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Daniel is CTO at rhome GmbH, and Co-Founder at Aqarios GmbH. He holds a M.Sc. in Computer Science from LMU Munich, and has published papers in reinforcement learning and quantum computing. He writes about technical topics in quantum computing and startups.
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# Failure of k-fold cross validation - The parity problem

Sometimes cross validation may fail. In the following, a bit more intuition into an exercise that shows a pitfall of leave-one-out cross validation is presented.

For the reference of the task at hand, refer to this book, exercise 11.5.1.

Failure of k-fold cross validation:
Consider a case in that the label is
chosen at random according to P[y = 1] = P[y = 0] = 1/2. Consider a
learning algorithm that outputs the constant predictor h(x) = 1 if the parity
of the labels on the training set is 1 and otherwise the algorithm outputs the
constant predictor h(x) = 0. Prove that the difference between the leave-oneout
estimate and the true error in such a case is always 1/2.

The gist of the solution is as follows. Be advised, this is just for intuition. The rigorous proof can be found here.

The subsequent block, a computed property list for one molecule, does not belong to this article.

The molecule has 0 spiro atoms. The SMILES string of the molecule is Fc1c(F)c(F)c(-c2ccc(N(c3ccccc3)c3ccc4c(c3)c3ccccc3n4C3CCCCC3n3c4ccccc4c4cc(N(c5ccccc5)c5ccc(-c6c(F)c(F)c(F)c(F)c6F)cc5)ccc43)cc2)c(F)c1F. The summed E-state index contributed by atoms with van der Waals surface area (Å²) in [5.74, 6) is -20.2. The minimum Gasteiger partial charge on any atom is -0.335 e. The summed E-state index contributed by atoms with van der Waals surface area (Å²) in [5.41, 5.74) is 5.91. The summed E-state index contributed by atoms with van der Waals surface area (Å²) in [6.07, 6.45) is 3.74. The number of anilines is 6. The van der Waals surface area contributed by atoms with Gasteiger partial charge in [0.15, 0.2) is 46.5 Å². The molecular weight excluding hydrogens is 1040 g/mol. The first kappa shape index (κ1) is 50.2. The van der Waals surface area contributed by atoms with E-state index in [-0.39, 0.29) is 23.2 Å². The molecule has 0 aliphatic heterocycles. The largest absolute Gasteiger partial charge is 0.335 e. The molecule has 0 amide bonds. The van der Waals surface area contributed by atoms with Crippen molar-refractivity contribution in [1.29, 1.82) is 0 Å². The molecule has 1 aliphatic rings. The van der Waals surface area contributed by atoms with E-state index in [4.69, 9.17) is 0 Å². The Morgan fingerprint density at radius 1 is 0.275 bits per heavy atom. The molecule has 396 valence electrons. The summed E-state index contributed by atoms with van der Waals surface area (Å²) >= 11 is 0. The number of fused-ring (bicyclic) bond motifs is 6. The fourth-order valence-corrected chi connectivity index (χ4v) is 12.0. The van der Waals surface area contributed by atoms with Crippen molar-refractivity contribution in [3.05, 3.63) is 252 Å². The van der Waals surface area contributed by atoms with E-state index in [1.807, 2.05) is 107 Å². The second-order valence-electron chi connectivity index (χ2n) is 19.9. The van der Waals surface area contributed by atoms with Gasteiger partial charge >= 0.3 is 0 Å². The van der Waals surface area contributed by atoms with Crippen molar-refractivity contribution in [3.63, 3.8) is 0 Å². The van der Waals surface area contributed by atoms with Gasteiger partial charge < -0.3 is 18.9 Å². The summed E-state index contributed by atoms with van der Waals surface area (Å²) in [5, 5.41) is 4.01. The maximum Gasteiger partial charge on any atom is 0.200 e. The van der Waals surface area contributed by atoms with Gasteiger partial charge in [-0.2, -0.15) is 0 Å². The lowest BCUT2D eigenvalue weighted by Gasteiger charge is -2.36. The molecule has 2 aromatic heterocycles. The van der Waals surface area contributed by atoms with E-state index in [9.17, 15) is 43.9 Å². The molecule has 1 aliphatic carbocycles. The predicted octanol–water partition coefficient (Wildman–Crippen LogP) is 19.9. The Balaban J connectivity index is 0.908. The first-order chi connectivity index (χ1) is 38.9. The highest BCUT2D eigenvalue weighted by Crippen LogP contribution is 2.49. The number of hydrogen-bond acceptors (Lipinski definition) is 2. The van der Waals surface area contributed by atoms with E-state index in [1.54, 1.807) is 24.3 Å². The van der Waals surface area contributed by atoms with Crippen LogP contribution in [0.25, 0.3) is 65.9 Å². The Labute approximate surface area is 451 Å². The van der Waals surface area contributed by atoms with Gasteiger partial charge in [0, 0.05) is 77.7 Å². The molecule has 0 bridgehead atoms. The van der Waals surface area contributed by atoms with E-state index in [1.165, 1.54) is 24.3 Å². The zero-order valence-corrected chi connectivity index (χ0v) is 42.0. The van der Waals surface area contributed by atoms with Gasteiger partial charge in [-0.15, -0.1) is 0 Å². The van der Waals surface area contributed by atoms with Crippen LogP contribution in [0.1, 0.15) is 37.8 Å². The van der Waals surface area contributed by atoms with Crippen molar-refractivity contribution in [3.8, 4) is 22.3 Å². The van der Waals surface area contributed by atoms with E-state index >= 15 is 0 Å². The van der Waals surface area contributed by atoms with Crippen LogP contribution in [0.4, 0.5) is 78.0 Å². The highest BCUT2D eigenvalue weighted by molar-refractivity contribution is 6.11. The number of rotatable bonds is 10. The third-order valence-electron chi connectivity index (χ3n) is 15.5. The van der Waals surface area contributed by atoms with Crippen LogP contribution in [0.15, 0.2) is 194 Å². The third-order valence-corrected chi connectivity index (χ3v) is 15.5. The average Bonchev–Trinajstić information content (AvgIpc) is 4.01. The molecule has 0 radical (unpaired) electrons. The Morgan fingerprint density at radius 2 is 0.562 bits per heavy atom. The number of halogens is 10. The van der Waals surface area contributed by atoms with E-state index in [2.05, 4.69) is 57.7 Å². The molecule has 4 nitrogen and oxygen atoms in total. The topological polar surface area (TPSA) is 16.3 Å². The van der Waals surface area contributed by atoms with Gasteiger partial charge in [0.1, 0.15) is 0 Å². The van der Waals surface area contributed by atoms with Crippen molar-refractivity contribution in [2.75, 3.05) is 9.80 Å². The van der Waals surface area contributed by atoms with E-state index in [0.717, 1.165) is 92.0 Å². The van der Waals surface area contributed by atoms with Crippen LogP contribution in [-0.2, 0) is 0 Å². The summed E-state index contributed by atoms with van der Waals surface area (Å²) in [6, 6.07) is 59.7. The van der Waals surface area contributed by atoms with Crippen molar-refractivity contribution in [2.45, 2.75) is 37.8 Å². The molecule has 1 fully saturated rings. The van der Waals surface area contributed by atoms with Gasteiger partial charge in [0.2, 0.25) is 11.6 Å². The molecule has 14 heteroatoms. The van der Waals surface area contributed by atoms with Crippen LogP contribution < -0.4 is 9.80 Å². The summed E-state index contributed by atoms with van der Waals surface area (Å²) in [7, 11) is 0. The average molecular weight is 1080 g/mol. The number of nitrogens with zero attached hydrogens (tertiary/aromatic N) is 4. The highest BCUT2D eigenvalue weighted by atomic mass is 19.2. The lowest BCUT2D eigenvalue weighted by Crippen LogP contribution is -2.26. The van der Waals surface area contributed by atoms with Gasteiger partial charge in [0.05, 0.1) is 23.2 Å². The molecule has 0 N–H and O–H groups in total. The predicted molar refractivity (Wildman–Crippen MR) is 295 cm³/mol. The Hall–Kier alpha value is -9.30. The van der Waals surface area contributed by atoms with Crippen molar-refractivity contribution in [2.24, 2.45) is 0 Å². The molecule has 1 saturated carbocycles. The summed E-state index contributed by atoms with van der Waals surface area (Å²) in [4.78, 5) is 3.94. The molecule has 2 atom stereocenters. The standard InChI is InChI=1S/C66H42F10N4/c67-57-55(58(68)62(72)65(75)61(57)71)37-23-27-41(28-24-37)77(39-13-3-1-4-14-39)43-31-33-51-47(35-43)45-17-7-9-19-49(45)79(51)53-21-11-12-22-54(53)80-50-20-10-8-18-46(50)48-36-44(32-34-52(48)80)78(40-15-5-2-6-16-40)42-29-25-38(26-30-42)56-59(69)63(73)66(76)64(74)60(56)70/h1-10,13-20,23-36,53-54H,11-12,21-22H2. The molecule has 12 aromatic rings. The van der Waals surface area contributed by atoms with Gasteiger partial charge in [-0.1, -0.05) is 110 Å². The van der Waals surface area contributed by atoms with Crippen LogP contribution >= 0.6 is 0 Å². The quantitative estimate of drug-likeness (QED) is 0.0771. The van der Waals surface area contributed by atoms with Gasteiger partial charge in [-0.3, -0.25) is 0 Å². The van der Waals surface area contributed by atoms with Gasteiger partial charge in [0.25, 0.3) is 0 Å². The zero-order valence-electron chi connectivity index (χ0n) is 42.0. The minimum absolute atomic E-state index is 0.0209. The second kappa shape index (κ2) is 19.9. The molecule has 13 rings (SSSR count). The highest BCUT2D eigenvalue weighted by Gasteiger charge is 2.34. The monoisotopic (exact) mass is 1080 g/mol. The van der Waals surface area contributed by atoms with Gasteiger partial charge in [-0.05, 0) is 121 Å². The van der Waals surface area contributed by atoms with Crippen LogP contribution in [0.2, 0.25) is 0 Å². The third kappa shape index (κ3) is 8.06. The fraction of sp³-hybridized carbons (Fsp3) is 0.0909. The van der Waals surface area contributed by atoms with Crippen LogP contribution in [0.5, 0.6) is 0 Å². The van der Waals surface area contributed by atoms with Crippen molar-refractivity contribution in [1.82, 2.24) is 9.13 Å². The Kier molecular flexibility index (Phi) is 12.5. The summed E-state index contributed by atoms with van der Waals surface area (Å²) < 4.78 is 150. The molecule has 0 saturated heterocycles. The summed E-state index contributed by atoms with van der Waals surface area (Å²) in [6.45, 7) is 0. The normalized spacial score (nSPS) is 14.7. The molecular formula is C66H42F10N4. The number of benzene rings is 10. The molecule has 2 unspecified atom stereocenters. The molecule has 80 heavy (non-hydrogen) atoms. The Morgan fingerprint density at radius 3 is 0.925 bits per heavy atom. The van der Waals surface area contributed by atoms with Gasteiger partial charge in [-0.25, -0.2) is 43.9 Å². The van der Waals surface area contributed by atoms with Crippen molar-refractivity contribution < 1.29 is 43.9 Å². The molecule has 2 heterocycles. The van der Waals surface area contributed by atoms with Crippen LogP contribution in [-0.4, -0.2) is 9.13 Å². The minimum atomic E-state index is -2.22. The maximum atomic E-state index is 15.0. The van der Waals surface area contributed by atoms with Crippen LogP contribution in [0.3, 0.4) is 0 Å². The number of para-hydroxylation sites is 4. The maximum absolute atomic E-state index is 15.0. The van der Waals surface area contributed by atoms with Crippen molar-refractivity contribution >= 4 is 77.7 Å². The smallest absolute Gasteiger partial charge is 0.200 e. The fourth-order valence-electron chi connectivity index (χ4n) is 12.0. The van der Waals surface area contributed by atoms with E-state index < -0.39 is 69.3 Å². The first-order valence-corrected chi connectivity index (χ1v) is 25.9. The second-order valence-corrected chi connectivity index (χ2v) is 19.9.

Firstly, parity is defined like on binary numbers. A list of labels {x0,..,xn}\{x_0, .., x_n\} has the parity (inxi)mod2(\sum_i^n x_i) \bmod 2.

Imagine the sample consists of 3 items with the following labels: {1,0,0}\{1, 0, 0\}. This set has a parity of 1. Now, when taking one of the items out (leave-one-out) for cross validation, there are two cases:

  1. Labels are now {1,0}\{1, 0\}. The parity of this three-tuple is still 1. The predictor is trained on this and will always return 1. However, the validation set consists of {0}\{0\}, which has a parity of 0. Thus, the estimated error by CV is 1.

  2. Labels are now {0,0}\{0, 0\}. The parity of this three-tuple is 0. The predictor will always return 0. The validation set consists of {1}\{1\}. Again, estimated error of 1.

In essence, the estimated error will always be 1 (keep in mind, we take the average of all estimated errors).

Now, imagine the same for a sample of a much higher size, such as 1001, i.e. with 501 1's and 500 0's. The true error is then roughly 0.5: The predictor always predicts 1 due to the parity 1, but close to half of the samples are 0. You may keep going ad infinitum.

Finally, as the estimated error is 1.0 (as shown above), we thus get the difference of 0.5, as required in the exercise.

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